Doctor of Philosophy (PhD)
A candidate is required to complete a thesis of 80 000-100 000 words, embodying the results of research carried out in the field of study specified at the time of enrolment. Candidates in the arts may submit a thesis comprising creative works and an exegesis of no fewer than 18 000-20 000 words.
That earlier ‘vision’ question might be oversimplification. However, if your answer to this is in the positive, most other questions can be addressed at leisure. The point is that while exploring an idea at length we can acquire whatever skills we need. These skills might include:
- Independent research: this involves not only finding your own sources and sifting through familiar sources, but actually identifying what you need to research. At some point, you will find yourself trapped in an everything and nothing vacuum.
- Identifying a topic: a not uncommon point in research generally. The way out of the above vacuum is to – through research – discover what is unique and valid about what you are doing.
- Literature Review: and this is how you discover the above. You might be surprised, and initially shocked, by how much is out there. You will become very familiar with the library databases. The upside is that almost all of what you will need to uncover will be available through these databases. The Deakin library is an immense resource which can be apprehended quite easily with a bit of work. As a research student you will have a library liaison person to consult with.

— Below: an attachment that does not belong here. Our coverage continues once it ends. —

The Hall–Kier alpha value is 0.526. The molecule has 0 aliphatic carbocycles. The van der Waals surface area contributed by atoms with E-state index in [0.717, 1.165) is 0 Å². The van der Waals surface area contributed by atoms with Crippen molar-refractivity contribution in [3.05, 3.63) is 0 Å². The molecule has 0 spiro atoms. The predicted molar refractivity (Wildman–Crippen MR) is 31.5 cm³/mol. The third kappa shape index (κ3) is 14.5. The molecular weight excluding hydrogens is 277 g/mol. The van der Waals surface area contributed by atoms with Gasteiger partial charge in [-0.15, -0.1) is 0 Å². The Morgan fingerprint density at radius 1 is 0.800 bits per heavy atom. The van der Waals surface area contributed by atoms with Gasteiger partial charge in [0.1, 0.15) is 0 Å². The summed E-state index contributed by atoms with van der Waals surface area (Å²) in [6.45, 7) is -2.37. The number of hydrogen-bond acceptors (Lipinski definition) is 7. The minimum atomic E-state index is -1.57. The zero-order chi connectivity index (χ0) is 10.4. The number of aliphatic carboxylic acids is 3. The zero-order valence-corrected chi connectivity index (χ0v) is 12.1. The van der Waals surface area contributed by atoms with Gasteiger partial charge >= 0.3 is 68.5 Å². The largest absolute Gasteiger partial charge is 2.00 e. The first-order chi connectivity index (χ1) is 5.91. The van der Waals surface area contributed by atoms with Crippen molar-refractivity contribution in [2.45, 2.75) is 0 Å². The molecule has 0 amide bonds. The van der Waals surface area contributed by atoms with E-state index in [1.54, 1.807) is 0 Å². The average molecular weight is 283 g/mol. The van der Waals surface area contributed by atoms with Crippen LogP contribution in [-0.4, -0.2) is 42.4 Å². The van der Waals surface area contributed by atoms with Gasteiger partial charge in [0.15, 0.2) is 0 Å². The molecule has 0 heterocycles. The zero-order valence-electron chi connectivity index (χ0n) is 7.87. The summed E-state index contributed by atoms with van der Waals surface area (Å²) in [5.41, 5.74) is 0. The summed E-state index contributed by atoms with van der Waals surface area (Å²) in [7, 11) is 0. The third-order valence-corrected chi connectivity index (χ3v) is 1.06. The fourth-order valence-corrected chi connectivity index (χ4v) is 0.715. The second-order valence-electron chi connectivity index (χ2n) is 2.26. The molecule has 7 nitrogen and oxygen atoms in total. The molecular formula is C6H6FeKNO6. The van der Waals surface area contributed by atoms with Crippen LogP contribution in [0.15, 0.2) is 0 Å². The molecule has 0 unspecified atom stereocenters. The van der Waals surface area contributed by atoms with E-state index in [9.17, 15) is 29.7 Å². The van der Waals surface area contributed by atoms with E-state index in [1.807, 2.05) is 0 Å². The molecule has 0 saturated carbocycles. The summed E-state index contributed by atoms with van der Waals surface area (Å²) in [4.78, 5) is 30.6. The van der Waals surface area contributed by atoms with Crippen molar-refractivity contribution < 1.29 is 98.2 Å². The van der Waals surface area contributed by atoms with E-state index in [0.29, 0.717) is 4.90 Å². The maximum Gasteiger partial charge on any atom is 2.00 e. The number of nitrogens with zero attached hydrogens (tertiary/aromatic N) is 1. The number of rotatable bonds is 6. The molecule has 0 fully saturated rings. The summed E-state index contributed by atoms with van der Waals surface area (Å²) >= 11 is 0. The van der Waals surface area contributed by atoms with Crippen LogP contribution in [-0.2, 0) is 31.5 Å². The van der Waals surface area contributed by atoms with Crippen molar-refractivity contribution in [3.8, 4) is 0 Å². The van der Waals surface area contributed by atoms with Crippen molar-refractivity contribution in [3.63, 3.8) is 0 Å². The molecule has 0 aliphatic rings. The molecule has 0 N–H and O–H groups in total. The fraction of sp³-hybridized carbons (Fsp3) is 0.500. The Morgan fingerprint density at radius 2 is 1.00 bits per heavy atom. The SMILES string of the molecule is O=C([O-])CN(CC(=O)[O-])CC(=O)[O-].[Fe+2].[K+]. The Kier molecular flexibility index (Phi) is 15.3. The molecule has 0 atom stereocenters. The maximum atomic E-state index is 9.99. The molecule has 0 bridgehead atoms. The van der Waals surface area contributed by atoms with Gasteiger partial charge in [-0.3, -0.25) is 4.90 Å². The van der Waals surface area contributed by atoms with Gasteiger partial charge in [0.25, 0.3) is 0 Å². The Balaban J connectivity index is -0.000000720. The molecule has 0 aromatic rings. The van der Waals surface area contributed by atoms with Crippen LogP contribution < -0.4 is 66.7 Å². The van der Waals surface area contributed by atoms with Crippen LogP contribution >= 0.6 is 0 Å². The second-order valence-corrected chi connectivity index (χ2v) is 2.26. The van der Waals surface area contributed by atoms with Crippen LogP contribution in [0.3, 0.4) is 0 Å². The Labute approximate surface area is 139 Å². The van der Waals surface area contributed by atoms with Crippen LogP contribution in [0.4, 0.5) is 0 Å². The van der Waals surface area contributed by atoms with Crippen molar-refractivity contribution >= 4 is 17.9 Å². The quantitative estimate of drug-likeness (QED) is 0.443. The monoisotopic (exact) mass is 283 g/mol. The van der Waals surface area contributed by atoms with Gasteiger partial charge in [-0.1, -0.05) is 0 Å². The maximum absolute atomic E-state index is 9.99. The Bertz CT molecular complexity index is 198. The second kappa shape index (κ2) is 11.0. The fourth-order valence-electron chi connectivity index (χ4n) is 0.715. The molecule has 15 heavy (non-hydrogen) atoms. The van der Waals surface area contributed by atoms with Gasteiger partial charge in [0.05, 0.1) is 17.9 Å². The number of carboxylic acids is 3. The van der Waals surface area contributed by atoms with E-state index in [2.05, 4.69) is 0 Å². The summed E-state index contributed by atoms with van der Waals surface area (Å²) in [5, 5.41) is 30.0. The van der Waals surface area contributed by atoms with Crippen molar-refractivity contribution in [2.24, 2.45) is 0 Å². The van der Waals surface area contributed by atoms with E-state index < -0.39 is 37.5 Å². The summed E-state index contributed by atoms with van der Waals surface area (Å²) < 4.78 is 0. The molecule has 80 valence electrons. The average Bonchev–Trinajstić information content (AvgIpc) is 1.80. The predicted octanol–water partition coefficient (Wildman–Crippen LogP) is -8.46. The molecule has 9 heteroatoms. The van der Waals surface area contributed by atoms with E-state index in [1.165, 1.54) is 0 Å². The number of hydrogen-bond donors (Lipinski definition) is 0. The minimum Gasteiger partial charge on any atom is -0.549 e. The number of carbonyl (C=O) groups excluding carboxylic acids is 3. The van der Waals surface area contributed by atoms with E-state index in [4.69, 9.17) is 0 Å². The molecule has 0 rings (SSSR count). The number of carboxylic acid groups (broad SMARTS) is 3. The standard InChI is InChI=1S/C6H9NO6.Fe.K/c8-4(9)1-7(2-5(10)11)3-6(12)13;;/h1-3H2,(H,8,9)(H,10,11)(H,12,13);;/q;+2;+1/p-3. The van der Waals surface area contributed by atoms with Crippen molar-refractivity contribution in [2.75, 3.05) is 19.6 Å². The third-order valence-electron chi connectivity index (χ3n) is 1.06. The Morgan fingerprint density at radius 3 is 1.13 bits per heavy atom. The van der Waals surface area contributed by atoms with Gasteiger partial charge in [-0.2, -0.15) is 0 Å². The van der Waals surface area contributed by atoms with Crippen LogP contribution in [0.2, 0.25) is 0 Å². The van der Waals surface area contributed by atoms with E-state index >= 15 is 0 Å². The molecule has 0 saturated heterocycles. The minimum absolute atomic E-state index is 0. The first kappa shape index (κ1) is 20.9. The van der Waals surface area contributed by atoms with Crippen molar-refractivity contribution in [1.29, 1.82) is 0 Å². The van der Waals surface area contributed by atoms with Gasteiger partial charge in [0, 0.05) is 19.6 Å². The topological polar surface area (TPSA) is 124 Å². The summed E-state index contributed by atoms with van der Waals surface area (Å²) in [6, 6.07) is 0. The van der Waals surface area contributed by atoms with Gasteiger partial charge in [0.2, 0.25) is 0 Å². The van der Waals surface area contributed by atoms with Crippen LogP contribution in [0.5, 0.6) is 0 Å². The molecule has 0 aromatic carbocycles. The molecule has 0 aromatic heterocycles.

- Project Management: this is about managing how your project fits with other commitments. If you’re the sort of person who devotes your attention to what is most immediate you will need to plan very carefully. It is impossible to research and write a postgraduate thesis at the last minute. You must work consistently throughout your candidature. If you’re part-time you obviously have longer, but the immediate concerns of work are a danger for you.
- Perspective: as a balance to the previous point. It is likely that you will ‘waste’ time developing your focus. A familiar lament from research students is: if only we could have that first year again. But don’t underestimate the value of time. Obviously, if you’ve given no thought to your thesis in that first year you have a problem, but if you’ve been following seemingly unproductive pathways…well, that’s part of the process. The important point about working consistently is that you then allow yourself time to go ‘offroad’.
- Enjoying the Experience: a postgrad candidature is not unlike childhood. That is, it seems like hard work at the time, but later you realise it is a wonderful experience which you should have enjoyed more. As a creative writer, you may never have the luxury of such a long term project again.
The Deakin Library is a party to the Australian Digital Theses programme. Successful candidates can submit their thesis to be available online. This database is a valuable resource where you can search for and view theses that might be relevant to your area of study: http://www.deakin.edu.au/library/
Some of the research projects have been novels (see Catherine Padmore in graduate profiles), some may be scripts or a collection of poetry. Talk to research staff in the area to consider your starting points. You may wish to combine Literary Studies with Professional Writing, or Children’s Writing issues – investigate the research interests of potential supervisors as well as your own key areas of interest.<Back to top>